It is frustrating to see why there cannot be more consensus in the climate debate without thinking in labels of left and right, deniers and bullies, ideological elitists and populists. It polarizes. It completely distracts from what concerns everyone: the pollution of air and water, the loss of biodiversity, oceans more dead than alive, extreme drought, heavy rainfall, massive deforestation, and villages burning down. It completely distracts from the climate and ecological crisis we are in the midst of. This year alone, 355,754 hectares of land has been burned down in the EU, an area the size of the island of Mallorca. The brutal result of prolonged drought and heat waves.

If we continue to emit harmful greenhouse gases and maintain our modern, excessive consumption behavior, we will end up living in an unsustainable world. That is precisely what will cause decline, scarcity, poverty and struggle.

Heads in the sand

The climate is changing, but this is not necessarily due to human activity, according to skeptics. Natural causes also play a part. There is no climate crisis at all, they say. In other words, the status quo is not going to change. Just sit back in your chair, look away from the raging fires in Southern Europe, North and South America, Australia and Siberia. Stick your head in the sand for the excessive floods in your own country, Belgium and Germany. Vote for politicians who say climate policy is ‘sustainability nonsense.’

Keep mocking and accusing concerned scientists and citizens of hysteria and fear-mongering. See conspiracies and hidden, evil agendas in scientists’ reports until you, too, are up to your eyeballs in water. 

A brief swallow and action

But note, fear stagnates. Frightened by the bleak picture painted by IPCC in its latest report? Don’t be. Better to swallow that lump in your throat and think about what you yourself can contribute to restoring the climate – if you have not already done so (blogpost on this topic on the way!). The fact that governments continue to heavily subsidize the oil and livestock industries, and have plans to expand airports, and banks that keep injecting money into the construction of new factory farms, is no longer acceptable. Making citizens pay for sustainable proposals will also cause problems. Governments must therefore contribute – like they did when saving the banks.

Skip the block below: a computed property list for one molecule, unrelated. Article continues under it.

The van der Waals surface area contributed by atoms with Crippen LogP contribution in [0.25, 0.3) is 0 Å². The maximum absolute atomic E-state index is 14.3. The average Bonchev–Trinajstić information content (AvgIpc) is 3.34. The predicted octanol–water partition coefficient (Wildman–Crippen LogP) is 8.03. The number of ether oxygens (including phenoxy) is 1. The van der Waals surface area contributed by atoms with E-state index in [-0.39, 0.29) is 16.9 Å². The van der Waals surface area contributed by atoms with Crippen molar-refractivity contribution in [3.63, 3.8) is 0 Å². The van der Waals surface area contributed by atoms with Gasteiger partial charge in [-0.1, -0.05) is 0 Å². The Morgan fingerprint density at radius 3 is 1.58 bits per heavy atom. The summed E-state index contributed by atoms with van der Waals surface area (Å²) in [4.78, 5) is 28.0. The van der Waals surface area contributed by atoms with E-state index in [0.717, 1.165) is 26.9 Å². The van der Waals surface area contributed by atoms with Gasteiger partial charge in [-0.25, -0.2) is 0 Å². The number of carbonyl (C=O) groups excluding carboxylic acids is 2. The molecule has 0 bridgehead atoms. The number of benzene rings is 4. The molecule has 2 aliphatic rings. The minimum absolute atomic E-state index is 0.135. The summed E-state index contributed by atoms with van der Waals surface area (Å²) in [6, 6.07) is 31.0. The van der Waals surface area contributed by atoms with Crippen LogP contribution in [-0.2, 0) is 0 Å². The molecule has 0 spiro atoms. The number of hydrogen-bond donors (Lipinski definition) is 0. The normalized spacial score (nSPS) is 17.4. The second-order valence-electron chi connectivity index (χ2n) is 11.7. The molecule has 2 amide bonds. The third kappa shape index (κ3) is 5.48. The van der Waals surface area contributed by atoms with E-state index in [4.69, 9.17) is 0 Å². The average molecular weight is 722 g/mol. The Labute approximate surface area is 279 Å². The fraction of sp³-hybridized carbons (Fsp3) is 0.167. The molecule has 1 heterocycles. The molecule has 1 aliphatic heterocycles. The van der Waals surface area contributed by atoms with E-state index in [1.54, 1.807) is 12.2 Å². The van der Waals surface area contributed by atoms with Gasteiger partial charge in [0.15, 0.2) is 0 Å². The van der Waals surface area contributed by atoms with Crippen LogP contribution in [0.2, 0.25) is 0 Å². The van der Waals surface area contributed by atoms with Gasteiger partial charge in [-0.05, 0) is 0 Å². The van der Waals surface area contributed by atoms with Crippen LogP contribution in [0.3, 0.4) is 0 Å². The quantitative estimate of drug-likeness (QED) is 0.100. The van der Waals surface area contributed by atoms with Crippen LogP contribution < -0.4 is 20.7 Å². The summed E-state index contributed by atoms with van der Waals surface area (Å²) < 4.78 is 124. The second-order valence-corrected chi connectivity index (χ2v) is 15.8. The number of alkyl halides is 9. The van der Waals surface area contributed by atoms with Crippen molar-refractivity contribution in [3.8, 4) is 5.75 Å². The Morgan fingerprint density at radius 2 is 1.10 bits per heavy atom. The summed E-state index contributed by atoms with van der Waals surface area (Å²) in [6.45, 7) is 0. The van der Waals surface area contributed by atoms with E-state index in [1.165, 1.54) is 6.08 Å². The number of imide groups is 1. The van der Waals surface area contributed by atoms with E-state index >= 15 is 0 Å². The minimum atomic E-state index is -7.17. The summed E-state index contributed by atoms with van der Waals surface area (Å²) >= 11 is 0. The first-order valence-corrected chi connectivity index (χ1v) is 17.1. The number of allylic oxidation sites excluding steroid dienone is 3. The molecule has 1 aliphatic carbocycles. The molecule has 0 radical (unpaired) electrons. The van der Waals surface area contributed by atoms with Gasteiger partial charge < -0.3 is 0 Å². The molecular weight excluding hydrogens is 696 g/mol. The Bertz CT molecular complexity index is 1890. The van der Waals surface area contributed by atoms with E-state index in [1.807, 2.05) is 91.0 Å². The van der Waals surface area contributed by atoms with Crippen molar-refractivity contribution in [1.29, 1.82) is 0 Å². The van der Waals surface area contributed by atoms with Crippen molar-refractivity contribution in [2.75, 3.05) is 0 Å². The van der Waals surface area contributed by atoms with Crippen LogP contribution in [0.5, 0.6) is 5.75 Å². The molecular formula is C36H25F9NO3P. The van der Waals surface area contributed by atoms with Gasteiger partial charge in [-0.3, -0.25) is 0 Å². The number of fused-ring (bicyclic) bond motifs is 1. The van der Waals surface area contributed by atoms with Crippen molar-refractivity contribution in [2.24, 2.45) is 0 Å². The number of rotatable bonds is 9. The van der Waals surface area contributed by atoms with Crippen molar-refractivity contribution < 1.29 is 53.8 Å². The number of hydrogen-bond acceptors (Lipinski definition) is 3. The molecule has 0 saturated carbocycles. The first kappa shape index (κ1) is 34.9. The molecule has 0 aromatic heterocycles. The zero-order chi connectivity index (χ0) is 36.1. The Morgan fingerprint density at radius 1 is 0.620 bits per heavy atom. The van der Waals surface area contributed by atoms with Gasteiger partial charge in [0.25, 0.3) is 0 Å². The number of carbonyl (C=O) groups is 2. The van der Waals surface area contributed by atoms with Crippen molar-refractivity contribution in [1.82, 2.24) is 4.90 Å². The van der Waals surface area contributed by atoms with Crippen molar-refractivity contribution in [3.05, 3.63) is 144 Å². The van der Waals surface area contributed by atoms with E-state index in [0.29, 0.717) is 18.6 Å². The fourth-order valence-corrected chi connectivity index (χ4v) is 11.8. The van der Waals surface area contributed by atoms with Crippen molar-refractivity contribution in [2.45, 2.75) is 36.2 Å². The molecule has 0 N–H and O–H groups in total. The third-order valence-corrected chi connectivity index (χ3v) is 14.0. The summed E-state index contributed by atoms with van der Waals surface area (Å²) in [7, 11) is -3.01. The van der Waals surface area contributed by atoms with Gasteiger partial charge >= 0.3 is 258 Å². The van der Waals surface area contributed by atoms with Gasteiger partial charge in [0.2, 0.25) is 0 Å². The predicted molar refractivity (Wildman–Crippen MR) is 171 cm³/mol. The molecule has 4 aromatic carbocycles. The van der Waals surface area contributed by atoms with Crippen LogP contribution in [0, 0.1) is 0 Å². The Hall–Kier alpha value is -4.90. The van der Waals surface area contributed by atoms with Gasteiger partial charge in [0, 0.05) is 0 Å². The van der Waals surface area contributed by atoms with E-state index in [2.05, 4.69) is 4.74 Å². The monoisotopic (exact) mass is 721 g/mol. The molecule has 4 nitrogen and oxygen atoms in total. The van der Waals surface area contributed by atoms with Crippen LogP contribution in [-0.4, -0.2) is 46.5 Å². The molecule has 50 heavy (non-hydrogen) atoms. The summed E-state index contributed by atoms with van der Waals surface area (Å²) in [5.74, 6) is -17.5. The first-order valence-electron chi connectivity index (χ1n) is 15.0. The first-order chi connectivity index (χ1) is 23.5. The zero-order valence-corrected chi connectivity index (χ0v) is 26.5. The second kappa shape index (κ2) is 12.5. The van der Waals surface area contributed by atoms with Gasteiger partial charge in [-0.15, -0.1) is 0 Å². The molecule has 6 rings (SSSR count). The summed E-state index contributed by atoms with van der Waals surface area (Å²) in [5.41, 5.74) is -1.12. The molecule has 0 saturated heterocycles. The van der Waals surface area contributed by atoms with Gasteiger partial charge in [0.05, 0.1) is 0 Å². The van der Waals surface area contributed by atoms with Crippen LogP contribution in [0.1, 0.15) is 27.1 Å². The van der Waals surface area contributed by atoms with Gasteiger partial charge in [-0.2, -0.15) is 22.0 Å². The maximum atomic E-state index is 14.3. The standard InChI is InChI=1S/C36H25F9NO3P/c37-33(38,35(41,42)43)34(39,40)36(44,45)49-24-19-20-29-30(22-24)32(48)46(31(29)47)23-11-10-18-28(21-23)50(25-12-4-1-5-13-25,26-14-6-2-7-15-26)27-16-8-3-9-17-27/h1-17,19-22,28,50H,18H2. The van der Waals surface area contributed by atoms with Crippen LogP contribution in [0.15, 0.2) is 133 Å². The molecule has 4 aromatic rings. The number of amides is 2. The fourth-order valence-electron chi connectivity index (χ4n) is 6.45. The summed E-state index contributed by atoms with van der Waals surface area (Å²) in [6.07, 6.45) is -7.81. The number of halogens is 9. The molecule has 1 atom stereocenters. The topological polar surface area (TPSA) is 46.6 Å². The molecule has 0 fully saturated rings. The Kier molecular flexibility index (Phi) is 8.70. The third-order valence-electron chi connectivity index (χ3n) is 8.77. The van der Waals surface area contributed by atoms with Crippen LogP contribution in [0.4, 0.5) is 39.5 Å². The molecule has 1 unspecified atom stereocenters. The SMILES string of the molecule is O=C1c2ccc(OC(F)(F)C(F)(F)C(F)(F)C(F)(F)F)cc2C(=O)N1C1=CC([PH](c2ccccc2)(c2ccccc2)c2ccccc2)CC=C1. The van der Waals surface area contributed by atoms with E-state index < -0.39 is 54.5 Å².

Yes, my individual choices (plant-based diet, solar panels, tiny home, compost, bicycle, etc.) make sense, but there is a big chance they won’t save the world. 

Whether I should then be tempted into nihilism and doom and gloom, or conspiracy theories? Stagnation is almost as bad as decline. And that is what many, including the climate skeptics, fear most. 

A sustainable world knows prosperity for all. In an unsustainable world, prosperity for all exists only as a goal on paper. A society with prosperity for all is precisely what climate skeptics are always raving about. 

Clearly, a requirement to create a sustainable world is that climate change must be addressed at political -, individual -, collective -, and corporate level.

And it is realistic to say that this will be a tough battle.

As Wouter Louwerens writes here , I too am glad I don’t have children. I wouldn’t sleep so well anymore, worrying at night about what kind of future they would have….

Con Amor,


Photo: Markus Spiske/Unsplash

Original publication in Dutch on Reporters Online.